From the Archives: Jim Henson Dies at Age 53; Muppets’ Creative Genius
Jim Henson, creator of Kermit the Frog, Miss Piggy and the other Muppets who entertained and educated millions of preschoolers and their parents around the world, died early Wednesday of pneumonia. He was 53.
Henson died in New York Hospital in Manhattan, where he had been taken to the emergency room less than 24 hours earlier suffering from “acute respiratory distress and symptoms of pneumonia,” hospital spokesmen said.
They described the cause of death as “a massive bacterial infection, more specifically known as streptococcus pneumonia.”
Arthur Novell, spokesman for Jim Henson Productions, said Henson had neglected to seek treat ment until it was too late. An autopsy indicated the infection had been raging through Henson’s body for at least three days.
“Tragically, the acute infection had already progressed to such an extent that he had multiorgan failure: kidney failure, inability of the blood to clot, heart failure, and shock,” the hospital said. “At this stage, (high-dose) antibiotics could not reverse the process.”
Henson, who claimed he became a puppeteer by accident, last year sold many of his more than 200 Muppet characters and his New York-based Henson Associates Inc. to Walt Disney Co. for an estimated $150 million to $200 million. The sale included a 15-year contract for the creative services of Henson, who said he had once wanted to be a Disney animator.
“Michael Eisner, Frank Wells and all who work at the Walt Disney Co. are profoundly shocked and saddened by the untimely death of Jim Henson,” Disney executives said in a statement.
“The world has lost a creative genius and a warm and gentle man. We grieve with his family and share their great loss. We vow to do all that we can to see that the extraordinary legacy of this great friend and colleague will live on.”
Henson’s Muppet credits included “Sesame Street,” introduced for preschoolers by Children’s Television Workshop on educational stations in 1969 and now seen in more than 80 countries; “The Muppet Show,” which ran from 1976 to 1981, won three Emmys and became the world’s most widely watched television program, with 235 million viewers in more than 100 countries; the series “Fraggle Rock” and “The Ghost of Faffner Hall” for cable; three movies, “The Muppet Movie” in 1979, “The Great Muppet Caper” in 1981 and “The Muppets Take Manhattan” in 1984, and the Saturday morning animated “Jim Henson’s Muppet Babies,” now in its sixth season with four Emmys and healthy ratings.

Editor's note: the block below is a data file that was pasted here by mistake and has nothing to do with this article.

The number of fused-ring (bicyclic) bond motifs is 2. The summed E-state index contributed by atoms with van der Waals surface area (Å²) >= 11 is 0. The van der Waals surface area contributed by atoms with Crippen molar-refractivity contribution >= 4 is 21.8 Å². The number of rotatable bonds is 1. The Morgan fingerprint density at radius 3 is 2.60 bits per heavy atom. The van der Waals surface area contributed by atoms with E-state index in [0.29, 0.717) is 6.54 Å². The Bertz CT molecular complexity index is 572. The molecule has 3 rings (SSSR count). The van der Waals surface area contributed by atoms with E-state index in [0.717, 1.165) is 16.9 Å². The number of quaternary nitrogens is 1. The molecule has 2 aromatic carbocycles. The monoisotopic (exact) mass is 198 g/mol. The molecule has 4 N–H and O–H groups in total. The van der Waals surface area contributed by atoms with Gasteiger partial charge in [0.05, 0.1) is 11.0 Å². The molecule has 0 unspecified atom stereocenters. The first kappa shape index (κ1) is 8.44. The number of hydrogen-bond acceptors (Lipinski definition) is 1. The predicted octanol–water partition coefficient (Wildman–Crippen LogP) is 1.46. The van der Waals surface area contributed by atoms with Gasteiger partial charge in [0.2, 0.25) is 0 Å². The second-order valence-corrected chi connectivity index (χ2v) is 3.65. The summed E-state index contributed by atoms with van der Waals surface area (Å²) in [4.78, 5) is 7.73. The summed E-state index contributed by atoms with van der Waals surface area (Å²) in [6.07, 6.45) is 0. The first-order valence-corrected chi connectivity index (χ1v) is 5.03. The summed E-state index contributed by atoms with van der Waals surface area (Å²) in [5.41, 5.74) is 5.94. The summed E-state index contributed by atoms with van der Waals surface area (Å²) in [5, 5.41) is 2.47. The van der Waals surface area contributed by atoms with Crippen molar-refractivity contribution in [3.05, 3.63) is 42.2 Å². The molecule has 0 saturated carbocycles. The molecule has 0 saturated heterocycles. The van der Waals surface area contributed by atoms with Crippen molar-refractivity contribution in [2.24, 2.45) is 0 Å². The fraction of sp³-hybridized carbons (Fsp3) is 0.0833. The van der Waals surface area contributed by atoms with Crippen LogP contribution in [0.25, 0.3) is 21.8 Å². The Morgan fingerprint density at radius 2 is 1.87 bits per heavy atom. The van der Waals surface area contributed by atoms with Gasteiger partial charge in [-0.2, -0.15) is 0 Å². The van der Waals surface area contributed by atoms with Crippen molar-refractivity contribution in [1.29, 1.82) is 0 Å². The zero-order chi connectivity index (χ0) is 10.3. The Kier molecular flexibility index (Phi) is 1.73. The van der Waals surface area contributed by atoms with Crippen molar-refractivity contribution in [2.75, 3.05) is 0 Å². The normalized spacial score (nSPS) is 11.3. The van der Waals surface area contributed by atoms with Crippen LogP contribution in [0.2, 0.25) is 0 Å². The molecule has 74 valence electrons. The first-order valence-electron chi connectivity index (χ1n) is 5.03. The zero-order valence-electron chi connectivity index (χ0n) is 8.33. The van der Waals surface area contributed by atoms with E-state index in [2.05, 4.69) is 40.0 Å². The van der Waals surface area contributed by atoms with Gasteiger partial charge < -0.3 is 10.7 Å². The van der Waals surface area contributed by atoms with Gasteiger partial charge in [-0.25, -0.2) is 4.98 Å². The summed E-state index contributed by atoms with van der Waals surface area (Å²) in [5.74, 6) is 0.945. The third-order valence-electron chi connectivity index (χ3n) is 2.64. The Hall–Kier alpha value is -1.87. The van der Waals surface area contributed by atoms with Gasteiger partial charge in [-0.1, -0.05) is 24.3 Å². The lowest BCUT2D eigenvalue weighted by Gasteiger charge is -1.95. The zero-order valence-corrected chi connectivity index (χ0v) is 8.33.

This year his clever costuming helped create new box-office magic with the film “Teenage Mutant Ninja Turtles.”
The bearded, graying Henson last fall appeared as himself on “The Jim Henson Hour.” Times television columnist Howard Rosenberg described the short-lived series, which won Henson another Emmy, as “a happy, imaginative, cleverly written, fur-flying romp.”
“As usual,” Rosenberg wrote, “Muppeteering yields entertainment on two levels: visual for the young and satirical for adults.”
James Maury Henson was born Sept. 24, 1936, in Greenville, Miss., where his father, Paul, was an agronomist with the U.S. Department of Agriculture. The family soon moved to Hyattsville, Md., a suburb of Washington, D.C., where Henson grew up and, with only casual interest, joined a high school puppet club.
How he moved from a hobby with puppets to a career with Muppets--the word he coined for his combining of marionettes and puppets--also occurred without design.